The U.S. lodging
R. Mark Woodworth, senior managing director, PKF Hospitality Research
industry will enjoy significant growth in revenue per available room over the next two years, according to the March 2015 edition of Hotel Horizons
from PKF Hospitality Research. While a mix of record-setting occupancy and rising rates has been responsible for the industry's success thus far, according to the report, in 2016 slowing occupancy growth will give way to the rapidly rising average daily rate as the main force pushing revenues up.
The latest PKF-HR forecast calls for a 7.3 percent year-over-year increase in RevPAR for 2015, thanks to a 1.9 percent rise in occupancy and a 5.3 percent growth in average daily rate. In 2016, occupancy growth is expected to slow to just 0.6 percent, with the average daily rate skyrocketing by another 6.3 percent, driving RevPAR up by another 6.5 percent.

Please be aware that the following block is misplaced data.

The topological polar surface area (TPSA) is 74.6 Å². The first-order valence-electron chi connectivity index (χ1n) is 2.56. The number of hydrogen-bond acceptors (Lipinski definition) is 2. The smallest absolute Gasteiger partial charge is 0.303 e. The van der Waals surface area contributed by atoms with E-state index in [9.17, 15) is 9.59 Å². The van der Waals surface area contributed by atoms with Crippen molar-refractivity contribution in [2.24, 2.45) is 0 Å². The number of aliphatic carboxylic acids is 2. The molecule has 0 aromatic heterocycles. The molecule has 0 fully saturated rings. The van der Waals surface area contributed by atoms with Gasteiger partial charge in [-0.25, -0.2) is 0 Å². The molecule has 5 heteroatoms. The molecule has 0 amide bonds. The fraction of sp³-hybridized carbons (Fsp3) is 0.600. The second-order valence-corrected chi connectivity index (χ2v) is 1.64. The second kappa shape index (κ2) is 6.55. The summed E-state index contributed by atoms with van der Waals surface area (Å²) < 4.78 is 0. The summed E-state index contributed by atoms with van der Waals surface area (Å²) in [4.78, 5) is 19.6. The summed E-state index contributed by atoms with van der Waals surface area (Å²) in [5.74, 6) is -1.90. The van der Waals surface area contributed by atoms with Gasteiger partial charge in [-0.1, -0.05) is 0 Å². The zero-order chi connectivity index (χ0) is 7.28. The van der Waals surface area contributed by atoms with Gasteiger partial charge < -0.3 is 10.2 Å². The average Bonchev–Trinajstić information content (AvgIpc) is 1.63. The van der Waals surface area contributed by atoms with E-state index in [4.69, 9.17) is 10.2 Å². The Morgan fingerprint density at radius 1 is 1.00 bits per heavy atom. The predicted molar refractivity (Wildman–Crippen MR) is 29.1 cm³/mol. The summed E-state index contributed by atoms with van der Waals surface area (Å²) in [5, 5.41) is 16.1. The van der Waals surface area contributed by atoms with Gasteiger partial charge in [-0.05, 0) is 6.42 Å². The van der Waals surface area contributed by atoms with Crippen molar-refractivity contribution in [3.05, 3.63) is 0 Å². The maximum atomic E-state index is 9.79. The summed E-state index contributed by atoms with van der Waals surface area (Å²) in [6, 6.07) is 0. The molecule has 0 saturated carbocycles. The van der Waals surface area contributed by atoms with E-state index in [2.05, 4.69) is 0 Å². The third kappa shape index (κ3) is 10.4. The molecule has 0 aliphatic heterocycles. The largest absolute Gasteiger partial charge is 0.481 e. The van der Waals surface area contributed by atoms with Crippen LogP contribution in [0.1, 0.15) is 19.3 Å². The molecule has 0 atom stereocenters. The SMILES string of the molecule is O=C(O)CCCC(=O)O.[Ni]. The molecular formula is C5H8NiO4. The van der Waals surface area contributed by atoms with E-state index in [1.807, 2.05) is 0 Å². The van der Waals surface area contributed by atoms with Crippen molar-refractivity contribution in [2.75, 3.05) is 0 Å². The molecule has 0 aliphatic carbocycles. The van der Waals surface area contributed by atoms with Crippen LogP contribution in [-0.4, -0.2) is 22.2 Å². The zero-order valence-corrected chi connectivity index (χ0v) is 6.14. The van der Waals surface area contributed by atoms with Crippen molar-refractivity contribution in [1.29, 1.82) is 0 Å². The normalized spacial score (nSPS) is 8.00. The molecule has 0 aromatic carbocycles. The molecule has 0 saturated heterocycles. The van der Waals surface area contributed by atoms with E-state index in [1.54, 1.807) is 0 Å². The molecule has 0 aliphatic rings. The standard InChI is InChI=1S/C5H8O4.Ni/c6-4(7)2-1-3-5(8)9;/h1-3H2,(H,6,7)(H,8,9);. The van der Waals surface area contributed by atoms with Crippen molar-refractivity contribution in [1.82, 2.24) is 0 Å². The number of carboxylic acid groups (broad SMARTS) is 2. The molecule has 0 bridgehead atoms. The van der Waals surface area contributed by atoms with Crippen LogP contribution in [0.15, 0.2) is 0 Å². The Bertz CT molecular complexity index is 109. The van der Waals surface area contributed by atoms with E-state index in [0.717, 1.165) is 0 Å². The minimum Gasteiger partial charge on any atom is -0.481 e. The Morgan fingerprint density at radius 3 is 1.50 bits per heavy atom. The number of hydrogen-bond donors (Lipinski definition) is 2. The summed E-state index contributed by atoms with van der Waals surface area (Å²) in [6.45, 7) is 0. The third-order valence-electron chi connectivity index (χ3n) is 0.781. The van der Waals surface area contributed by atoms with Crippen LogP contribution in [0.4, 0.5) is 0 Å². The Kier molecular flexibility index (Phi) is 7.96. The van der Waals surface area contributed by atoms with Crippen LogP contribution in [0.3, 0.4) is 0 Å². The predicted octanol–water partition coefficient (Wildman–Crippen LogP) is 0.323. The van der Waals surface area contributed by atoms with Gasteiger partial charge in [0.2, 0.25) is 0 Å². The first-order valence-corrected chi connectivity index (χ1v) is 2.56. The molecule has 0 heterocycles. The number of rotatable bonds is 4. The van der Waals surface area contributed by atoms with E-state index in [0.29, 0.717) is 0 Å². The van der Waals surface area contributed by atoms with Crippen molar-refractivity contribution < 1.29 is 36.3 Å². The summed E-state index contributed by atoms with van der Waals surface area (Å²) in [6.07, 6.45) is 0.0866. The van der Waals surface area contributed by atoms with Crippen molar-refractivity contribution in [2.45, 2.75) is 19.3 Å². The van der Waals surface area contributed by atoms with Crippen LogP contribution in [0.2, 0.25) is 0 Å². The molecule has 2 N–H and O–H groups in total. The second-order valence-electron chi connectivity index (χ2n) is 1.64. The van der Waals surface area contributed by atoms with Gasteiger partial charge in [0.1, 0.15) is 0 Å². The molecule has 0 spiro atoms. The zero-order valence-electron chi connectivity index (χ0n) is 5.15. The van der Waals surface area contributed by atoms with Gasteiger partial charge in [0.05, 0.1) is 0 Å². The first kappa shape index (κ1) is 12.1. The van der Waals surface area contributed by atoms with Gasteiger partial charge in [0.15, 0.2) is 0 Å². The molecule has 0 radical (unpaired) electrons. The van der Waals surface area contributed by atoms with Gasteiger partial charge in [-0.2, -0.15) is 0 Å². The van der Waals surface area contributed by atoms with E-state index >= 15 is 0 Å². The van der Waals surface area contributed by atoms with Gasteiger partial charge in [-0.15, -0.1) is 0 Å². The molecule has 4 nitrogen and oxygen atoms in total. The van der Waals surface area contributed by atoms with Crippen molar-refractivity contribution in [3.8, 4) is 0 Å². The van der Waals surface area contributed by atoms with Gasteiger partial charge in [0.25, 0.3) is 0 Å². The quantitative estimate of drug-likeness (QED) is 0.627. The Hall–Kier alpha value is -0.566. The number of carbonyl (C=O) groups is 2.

"The 65.6 percent occupancy level we are forecasting for 2015 is an all-time record for the 27 years STR has been reporting U.S. lodging industry performance," noted R. Mark Woodworth, senior managing director of PKF-HR. "At such lofty levels, it is natural that the pace of occupancy growth will slow down, and we will start to see prices take off," he added.
As new hotels open in the next few years, hoteliers will begin to see the effects on RevPAR, said Woodworth. This year, Austin, Texas; New York City, and Pittsburgh should see the largest supply increases, as well as the lowest RevPAR gains.
"Localized surges in supply are creating declines in occupancy, which in turn results in suppressed RevPAR growth," Woodworth explained. "Clearly this is going to occur in more and more cities over the next few years."
The national supply growth shouldn't exceed the long-run average until 2017, notes the report, which should allow for strong ADR growth until then.